The basic statistics on capitalist exploitation in the United States since its civil war are stark in Marxist terms. Because real wages rose far less than labor productivity, U.S. capitalism enjoyed a rising rate of exploitation for the last 150 years (Resnick and Wolff). In simplest terms, ever more surplus value was generated relative to the value paid in wages to productive workers. That steadily rising surplus enabled the United States to achieve its ostentatious wealth and massive state wielding global military preponderance. A rising surplus relative to wages defines U.S. workers, in Marx’s precise terms, as increasingly exploited. U.S. capitalists devoted parts of the rising surplus appropriated from their workers to find and control cheap sources of raw materials around the world. They distributed other parts to a growing army of managers whose task was to supervise and discipline workers into ever greater work efforts. Still other parts of appropriated surpluses funded technical changes aimed at getting more output per labor hour. All such distributions of their rising surpluses enabled U.S. capitalists not only to accelerate that rise but simultaneously to reduce the production costs of the consumer goods they sold to workers. Capitalists could raise their workers’ wages far more slowly than the workers raised their delivery of surplus to the capitalists because every dollar of workers’ wages could buy ever more of the consumer goods whose costs kept falling.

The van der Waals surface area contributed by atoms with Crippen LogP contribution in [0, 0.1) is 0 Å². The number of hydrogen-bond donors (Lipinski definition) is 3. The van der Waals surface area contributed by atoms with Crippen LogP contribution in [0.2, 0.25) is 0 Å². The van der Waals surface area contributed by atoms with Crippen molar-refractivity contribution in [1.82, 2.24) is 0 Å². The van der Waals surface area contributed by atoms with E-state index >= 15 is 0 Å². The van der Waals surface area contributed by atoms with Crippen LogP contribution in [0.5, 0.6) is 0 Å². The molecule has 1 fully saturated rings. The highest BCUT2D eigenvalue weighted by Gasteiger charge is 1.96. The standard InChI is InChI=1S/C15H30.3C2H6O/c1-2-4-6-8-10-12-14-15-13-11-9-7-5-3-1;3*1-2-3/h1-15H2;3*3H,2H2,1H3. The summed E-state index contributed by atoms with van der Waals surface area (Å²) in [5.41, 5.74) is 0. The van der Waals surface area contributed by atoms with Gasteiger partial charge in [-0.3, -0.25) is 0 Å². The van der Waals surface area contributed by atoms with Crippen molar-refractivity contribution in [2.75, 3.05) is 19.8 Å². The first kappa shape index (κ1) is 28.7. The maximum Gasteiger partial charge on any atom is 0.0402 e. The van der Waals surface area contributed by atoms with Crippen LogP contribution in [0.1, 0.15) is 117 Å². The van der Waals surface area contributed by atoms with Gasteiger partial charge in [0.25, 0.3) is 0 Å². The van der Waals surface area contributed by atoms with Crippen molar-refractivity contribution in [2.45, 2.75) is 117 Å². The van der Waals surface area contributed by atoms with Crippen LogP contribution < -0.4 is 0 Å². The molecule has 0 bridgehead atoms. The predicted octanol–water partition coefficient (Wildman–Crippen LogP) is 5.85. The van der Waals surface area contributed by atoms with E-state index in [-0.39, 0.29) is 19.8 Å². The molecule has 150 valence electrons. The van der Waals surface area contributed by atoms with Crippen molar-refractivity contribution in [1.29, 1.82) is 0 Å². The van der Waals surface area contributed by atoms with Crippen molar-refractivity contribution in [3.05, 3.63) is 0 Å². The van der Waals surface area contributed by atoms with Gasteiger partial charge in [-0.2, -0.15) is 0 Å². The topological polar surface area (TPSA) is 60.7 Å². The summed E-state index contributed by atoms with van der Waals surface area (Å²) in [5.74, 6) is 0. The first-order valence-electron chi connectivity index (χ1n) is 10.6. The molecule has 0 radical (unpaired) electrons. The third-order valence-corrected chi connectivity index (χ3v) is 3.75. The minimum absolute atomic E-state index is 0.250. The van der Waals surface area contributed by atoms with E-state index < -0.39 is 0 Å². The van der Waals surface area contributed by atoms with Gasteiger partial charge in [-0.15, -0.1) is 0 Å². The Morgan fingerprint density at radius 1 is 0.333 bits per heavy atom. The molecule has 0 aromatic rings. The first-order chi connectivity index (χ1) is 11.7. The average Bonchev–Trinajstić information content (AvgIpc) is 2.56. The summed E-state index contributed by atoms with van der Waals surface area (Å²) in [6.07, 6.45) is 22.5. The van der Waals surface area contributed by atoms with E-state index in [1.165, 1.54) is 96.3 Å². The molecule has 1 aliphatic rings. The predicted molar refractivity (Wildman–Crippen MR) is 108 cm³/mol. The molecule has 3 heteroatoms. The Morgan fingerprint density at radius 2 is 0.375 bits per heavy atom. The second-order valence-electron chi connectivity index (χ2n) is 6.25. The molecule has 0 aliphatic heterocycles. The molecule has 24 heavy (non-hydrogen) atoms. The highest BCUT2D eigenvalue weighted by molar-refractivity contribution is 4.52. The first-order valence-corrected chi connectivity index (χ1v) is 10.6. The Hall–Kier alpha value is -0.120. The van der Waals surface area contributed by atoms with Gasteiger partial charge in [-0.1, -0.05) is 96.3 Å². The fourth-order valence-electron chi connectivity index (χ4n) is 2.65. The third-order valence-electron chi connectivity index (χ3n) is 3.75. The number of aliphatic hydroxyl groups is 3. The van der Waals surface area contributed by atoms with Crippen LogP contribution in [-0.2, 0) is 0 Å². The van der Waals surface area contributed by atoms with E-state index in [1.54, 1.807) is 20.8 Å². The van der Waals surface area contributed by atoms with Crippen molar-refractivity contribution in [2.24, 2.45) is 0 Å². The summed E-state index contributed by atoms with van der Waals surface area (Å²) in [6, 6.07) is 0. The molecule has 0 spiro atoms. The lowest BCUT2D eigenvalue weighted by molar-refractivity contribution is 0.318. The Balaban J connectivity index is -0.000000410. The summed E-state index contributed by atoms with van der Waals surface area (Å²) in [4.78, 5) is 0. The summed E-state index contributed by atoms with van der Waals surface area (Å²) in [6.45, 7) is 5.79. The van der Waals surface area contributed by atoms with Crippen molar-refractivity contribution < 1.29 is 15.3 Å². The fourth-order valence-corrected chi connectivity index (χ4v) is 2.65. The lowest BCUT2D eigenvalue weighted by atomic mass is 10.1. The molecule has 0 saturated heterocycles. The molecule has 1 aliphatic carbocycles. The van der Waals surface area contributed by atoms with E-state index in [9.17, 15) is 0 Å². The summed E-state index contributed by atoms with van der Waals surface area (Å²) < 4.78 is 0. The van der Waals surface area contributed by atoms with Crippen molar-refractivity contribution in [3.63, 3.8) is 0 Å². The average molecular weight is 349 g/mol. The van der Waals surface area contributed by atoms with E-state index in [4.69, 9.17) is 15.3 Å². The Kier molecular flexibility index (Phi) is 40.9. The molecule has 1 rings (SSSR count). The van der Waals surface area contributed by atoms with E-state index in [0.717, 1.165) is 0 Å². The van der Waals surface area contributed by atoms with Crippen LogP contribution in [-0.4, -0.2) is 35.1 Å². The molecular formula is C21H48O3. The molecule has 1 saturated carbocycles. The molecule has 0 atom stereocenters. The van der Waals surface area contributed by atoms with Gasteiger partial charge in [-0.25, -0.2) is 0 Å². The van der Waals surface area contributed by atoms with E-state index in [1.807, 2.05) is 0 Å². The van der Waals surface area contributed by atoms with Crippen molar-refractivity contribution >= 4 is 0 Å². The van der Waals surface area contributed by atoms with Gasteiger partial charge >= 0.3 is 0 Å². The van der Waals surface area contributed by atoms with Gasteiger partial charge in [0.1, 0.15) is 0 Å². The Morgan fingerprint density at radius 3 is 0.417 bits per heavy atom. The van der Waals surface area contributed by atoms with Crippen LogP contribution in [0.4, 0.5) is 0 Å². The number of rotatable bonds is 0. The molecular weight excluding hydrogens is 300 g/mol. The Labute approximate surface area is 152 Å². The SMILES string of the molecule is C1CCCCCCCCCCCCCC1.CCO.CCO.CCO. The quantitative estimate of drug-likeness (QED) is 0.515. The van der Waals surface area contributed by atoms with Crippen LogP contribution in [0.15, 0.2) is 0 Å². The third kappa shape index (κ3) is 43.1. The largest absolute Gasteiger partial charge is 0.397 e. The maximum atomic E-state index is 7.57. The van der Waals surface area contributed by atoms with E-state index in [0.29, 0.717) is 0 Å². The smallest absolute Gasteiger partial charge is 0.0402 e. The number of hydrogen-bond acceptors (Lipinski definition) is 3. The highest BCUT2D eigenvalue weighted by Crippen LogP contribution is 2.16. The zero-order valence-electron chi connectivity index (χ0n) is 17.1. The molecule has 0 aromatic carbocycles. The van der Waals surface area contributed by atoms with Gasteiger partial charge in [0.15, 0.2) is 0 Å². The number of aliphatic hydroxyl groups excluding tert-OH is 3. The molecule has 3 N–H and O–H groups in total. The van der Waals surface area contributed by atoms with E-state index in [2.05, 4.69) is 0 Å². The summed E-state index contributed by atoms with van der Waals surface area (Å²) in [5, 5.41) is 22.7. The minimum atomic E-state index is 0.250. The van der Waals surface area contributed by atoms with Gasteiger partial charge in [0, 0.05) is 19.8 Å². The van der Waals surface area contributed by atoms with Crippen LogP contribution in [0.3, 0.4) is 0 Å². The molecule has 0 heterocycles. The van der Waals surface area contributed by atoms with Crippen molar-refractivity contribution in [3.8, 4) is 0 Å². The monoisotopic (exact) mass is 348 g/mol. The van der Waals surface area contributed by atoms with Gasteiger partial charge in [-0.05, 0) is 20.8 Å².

The key success formula of U.S. capitalism thus coupled rising surpluses for capitalists with rising standards of consumption for workers. Marx had foreseen exactly this possibility in volume 1 of Capital’s famous discussion of “relative surplus value.” The unique circumstances of the United States from 1860 to 2000 enabled that possibility to be realized as nowhere else on the planet. By enabling increasingly exploited workers to enjoy rising standards of consumption, the U.S. economy has achieved not only the most exploited working class in the world, but also did so while encountering relatively less resistance than many capitalisms elsewhere. Rising worker consumption helped to disable trade union militancy, undercut socialist and communist opposition, and mute anticapitalist criticism from the U.S. intelligentsia. It became the most secure capitalism on the planet, a magnet for the wealth of the rich across the globe. Yet the extreme rate of capitalist exploitation in the United States entails equally impressive social costs. Levels of physical overwork, psychological stress, drug dependence and abuse, interpersonal violence, broken families, psychological depression, loneliness, and isolation are also extremely high.